Paid sick leave: an important safety net for cancer patients

Sick leave eases financial burden, helps ensure job security

paid sick leaveSome patients with cancer experience a serious financial burden. A new study finds the burden is worse for patients without paid sick leave. In a survey of more than 1,300 patients with stage 3 colorectal cancer, researchers found that only 55% who were employed at the time of diagnosis retained their jobs after treatment. Patients who had paid sick leave were nearly twice as likely to retain their jobs as those without paid sick leave.

In the study, published in the Journal of the American Medical Association, the researchers found that patients without paid sick leave were more likely to report higher personal financial burden. This includes borrowing money, difficulties making credit card payments, reduced spending for food or clothing, or reduced recreational spending.

After adjusting for factors such as income, education and health insurance, 59% of patients with paid sick leave retained their jobs, while only 33% of those without paid sick leave did.

About 40% of American workers do not have paid sick leave. It is not mandated under the Affordable Care Act or the Family Medical Leave Act.

“Paid sick leave can really support working Americans who have cancer or other issues as they go through their treatment,” says study author Christine Veenstra, M.D., MSPH. “It may help patients retain their jobs and alleviate the financial strain associated with cancer treatment.”

Dr. Veenstra is a medical oncologist at the U-M Comprehensive Cancer Center and member of the u-M Institute for Healthcare Policy and Innovation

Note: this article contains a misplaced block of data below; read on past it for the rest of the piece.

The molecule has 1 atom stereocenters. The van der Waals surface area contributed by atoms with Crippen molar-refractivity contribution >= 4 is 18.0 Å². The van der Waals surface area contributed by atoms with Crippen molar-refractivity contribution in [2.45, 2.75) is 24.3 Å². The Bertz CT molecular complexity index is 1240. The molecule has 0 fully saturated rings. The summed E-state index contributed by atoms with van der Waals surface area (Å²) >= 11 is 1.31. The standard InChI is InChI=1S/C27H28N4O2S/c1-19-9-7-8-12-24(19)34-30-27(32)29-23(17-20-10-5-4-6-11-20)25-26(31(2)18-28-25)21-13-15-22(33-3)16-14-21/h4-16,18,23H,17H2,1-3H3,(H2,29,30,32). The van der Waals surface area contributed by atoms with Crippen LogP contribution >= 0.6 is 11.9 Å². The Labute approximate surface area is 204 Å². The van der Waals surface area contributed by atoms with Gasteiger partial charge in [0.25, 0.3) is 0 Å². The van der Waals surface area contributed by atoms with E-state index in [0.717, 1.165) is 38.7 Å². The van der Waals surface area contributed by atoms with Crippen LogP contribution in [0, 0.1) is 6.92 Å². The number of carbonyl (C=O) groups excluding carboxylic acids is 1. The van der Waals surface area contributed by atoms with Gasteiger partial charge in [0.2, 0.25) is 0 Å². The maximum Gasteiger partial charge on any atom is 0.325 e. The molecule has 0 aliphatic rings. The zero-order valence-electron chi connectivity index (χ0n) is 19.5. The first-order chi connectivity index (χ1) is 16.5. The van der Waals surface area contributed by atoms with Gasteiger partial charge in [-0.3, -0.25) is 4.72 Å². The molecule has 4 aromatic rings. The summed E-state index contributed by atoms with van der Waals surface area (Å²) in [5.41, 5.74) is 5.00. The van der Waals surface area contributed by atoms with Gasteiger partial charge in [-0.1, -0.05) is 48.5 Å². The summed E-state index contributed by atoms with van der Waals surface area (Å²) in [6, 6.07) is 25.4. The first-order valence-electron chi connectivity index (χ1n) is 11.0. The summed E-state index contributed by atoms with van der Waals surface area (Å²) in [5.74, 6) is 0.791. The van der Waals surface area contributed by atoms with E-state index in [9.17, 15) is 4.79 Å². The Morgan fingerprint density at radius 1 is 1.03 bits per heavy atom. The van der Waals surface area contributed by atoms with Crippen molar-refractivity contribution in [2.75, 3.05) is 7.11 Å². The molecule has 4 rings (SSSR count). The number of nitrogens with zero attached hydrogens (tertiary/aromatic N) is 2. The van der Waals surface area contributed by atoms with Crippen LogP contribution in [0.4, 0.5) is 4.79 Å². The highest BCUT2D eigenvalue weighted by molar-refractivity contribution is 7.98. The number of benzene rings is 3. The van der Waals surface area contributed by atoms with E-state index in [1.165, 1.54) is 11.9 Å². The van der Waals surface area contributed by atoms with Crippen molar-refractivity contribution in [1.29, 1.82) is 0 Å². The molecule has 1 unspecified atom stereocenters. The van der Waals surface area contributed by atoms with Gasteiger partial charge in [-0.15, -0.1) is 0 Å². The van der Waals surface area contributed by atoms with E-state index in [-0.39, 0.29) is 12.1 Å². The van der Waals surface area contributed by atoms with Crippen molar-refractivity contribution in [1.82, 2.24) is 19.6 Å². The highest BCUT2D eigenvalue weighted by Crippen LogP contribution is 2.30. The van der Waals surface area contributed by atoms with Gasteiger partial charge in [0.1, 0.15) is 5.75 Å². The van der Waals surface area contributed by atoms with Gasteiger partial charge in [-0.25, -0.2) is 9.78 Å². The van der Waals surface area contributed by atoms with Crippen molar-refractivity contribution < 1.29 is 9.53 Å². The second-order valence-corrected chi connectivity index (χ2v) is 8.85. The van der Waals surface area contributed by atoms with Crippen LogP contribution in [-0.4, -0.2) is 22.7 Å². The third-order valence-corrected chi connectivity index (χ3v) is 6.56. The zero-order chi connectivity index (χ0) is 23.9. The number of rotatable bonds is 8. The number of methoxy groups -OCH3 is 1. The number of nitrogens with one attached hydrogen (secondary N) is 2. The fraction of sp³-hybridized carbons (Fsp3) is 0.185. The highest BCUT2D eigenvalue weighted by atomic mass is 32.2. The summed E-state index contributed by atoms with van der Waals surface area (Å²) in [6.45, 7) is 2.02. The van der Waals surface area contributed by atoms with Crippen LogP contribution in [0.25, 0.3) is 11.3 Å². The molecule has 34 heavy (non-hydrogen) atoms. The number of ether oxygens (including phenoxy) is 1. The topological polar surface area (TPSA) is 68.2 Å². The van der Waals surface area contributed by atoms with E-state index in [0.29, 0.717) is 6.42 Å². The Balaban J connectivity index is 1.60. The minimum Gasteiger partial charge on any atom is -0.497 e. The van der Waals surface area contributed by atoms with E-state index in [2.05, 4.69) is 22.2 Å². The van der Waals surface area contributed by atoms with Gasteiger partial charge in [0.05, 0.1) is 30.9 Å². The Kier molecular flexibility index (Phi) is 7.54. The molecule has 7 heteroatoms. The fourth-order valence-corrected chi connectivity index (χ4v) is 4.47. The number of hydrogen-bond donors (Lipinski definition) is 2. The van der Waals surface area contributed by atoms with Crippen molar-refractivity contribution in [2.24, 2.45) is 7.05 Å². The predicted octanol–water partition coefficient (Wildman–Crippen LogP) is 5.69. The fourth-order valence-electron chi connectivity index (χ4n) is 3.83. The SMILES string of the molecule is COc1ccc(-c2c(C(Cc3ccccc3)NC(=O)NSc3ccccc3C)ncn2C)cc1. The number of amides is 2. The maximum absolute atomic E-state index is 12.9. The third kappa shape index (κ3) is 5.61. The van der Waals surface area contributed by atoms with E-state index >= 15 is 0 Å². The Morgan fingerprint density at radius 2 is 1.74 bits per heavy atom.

The study was published in the Vol. 314, No. 24, Dec. 22, 2015 edition of JAMA.

Take the next step:

  • Read more about this study in this press release.
  • Another Cancer Center doctor, Reshma Jagsi, M.D., D.Phil, published a study about women with breast cancer and unemployment. Read the press release here.
  • Learn about colorectal cancer, its signs, symptoms and risk factors.

Cancer-center-informal-vertical-sig-150x150The University of Michigan Comprehensive Cancer Center’s 1,000 doctors, nurses, care givers and researchers are united by one thought: to deliver the highest quality, compassionate care while working to conquer cancer through innovation and collaboration. The center is among the top-ranked national cancer programs, and #1 in Michigan according to U.S. News & World Report. Our multidisciplinary clinics offer one-stop access to teams of specialists for personalized treatment plans, part of the ideal patient care experience. Patients also benefit through access to promising new cancer therapies.